LIMESTONE COUNTY, Ala. — Day two of testimony is underway in the Limestone County Sheriff Mike Blakely’s criminal theft and ethics trial.
The judge denied the defense’s motion to dismiss a charge and strike a witness testimony that caused a ‘stir’ in the courtroom on Monday.
Blakely’s lawyers claimed they were not made aware that state witness, Trent Willis, was currently under investigation. However, the state said it was brought to their attention in February 2020.
The investigation, according to the state, is unrelated to Blakely. Willis is under investigation for his work with Representative Ritchie Whorton where he was the campaign manager.
The next witness to be called was Cynthia Raulston, the Alabama Ethics Commissioner attorney. The state called Raulston to speak on her expertise in ethics law.
Raulston discussed ethics laws such as use for personal gain and soliciting things of value, both of these Blakely is accused of.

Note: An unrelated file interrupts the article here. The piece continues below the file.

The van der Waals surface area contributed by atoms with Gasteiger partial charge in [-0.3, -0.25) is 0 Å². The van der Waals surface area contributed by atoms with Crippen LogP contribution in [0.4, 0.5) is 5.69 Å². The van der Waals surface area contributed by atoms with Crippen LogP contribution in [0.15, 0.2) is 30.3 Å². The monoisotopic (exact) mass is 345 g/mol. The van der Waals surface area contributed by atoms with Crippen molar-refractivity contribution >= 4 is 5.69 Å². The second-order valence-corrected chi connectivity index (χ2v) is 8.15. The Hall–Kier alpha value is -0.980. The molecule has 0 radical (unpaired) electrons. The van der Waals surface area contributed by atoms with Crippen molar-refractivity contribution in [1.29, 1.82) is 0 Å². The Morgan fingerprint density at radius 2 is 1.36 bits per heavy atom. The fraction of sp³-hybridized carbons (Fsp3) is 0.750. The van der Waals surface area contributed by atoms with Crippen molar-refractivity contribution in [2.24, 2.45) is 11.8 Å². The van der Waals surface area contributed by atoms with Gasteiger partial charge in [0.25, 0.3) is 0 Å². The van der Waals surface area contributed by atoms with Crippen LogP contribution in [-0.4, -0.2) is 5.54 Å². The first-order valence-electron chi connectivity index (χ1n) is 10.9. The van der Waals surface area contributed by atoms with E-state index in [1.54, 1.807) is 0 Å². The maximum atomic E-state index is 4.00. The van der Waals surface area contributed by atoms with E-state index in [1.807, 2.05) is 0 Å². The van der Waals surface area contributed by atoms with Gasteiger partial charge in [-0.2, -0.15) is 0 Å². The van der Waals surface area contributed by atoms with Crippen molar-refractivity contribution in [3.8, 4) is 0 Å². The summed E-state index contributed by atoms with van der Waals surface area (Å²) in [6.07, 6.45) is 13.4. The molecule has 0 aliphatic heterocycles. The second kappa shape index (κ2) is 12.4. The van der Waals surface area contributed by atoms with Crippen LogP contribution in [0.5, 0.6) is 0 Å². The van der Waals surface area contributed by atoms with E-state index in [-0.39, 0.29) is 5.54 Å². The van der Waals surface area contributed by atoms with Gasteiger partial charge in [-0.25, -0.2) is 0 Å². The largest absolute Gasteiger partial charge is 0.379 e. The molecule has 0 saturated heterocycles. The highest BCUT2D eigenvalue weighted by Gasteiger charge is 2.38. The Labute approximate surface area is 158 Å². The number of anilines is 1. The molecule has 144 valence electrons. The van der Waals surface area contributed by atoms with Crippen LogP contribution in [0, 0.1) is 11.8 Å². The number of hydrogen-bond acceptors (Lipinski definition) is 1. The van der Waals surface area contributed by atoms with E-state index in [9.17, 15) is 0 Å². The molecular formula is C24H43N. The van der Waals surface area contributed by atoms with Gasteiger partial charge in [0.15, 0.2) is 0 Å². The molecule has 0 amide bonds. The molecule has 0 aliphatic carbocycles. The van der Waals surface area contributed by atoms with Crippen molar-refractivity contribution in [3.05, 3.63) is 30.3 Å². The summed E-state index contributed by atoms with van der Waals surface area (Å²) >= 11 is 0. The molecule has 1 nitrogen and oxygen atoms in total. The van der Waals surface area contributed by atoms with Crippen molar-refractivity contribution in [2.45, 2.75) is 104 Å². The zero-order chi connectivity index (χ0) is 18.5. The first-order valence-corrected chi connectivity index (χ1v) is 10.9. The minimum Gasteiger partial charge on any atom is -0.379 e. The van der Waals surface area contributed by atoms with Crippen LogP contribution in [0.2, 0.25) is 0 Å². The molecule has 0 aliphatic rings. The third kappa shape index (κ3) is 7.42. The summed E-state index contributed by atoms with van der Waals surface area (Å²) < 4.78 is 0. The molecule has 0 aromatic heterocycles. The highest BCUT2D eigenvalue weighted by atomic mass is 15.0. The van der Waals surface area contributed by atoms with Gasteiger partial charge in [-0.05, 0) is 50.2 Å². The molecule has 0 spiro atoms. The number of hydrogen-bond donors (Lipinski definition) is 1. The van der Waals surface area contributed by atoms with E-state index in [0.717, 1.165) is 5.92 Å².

Campaign finance records were being discussed when the judge called a lunch break.
After the break, the state called a witness who works at Trustmark Bank and an employee for the Office of the Inspector General for the TVA.
The next witness, Romona Robinson has worked in accounts payable for the Limestone County Commission before that she worked at the Limestone County Sheriff’s Office. She worked as a clerk for inmates accounts from March 2011-2016, she kept money from Limestone County Jail’s inmates in a safe in her office.
She talked about the amount of money that would be kept in that safe, how she would keep track of the money on Quickbooks and how there was no bank account for the inmate money.
Robinson also spoke about procedures for inmates accessing their money, how she would cash checks for employees using the money in the safe and how Sheriff Blakely would ask money from the safe and she would leave an IOU in the safe for him.
She told the court Blakely would sometimes have multiple IOUs in the safe at a time and she would not enter those amounts into Quickbooks. Robinson also said that she only accepted checks from Sheriff Blakely and would worry about losing her job if she did not follow his instructions when taking those checks to the bank.
After Robinson’s testimony, the court took a break.
The state called Agent Louis Wilson from the Attorney Generals Office in Special Prosecution Division. He investigates public corruption cases. He reviewed three bank accounts in this case, two personal accounts and a campaign account for Sheriff Blakely.
Court ended for the day before 4 p.m.